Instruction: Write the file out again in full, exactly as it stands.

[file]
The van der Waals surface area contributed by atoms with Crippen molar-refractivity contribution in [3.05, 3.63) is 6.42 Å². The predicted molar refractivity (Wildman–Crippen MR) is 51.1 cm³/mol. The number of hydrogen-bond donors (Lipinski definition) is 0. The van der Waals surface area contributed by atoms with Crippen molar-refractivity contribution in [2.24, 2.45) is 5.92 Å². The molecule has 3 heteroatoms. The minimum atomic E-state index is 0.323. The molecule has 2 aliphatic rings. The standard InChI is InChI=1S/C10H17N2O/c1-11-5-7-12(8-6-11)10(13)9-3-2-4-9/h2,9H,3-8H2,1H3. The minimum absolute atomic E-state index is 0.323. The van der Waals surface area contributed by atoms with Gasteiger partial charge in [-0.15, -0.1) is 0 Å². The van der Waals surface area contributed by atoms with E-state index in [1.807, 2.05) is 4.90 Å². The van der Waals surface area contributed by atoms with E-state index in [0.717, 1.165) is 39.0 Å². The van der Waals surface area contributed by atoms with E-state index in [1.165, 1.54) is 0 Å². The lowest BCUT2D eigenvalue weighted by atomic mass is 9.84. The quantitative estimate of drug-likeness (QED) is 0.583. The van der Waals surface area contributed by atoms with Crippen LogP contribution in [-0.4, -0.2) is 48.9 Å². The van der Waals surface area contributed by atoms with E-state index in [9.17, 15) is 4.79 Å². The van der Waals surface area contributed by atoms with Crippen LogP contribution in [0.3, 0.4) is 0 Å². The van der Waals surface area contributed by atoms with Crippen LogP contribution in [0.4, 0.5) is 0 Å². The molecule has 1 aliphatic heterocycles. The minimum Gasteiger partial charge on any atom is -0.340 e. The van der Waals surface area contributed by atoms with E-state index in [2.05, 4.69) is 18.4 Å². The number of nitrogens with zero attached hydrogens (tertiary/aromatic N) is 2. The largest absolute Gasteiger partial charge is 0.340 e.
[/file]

The van der Waals surface area contributed by atoms with Crippen molar-refractivity contribution in [3.05, 3.63) is 6.42 Å². The predicted molar refractivity (Wildman–Crippen MR) is 51.1 cm³/mol. The number of hydrogen-bond donors (Lipinski definition) is 0. The van der Waals surface area contributed by atoms with Crippen molar-refractivity contribution in [2.24, 2.45) is 5.92 Å². The molecule has 3 heteroatoms. The minimum atomic E-state index is 0.323. The molecule has 2 aliphatic rings. The standard InChI is InChI=1S/C10H17N2O/c1-11-5-7-12(8-6-11)10(13)9-3-2-4-9/h2,9H,3-8H2,1H3. The minimum absolute atomic E-state index is 0.323. The van der Waals surface area contributed by atoms with Gasteiger partial charge in [-0.15, -0.1) is 0 Å². The van der Waals surface area contributed by atoms with E-state index in [1.807, 2.05) is 4.90 Å². The van der Waals surface area contributed by atoms with E-state index in [0.717, 1.165) is 39.0 Å². The van der Waals surface area contributed by atoms with E-state index in [1.165, 1.54) is 0 Å². The lowest BCUT2D eigenvalue weighted by atomic mass is 9.84. The quantitative estimate of drug-likeness (QED) is 0.583. The van der Waals surface area contributed by atoms with Crippen LogP contribution in [-0.4, -0.2) is 48.9 Å². The van der Waals surface area contributed by atoms with E-state index in [9.17, 15) is 4.79 Å². The van der Waals surface area contributed by atoms with Crippen LogP contribution in [0.3, 0.4) is 0 Å². The van der Waals surface area contributed by atoms with Crippen LogP contribution in [0.4, 0.5) is 0 Å². The molecule has 1 aliphatic heterocycles. The minimum Gasteiger partial charge on any atom is -0.340 e. The van der Waals surface area contributed by atoms with E-state index in [2.05, 4.69) is 18.4 Å². The number of nitrogens with zero attached hydrogens (tertiary/aromatic N) is 2. The largest absolute Gasteiger partial charge is 0.340 e.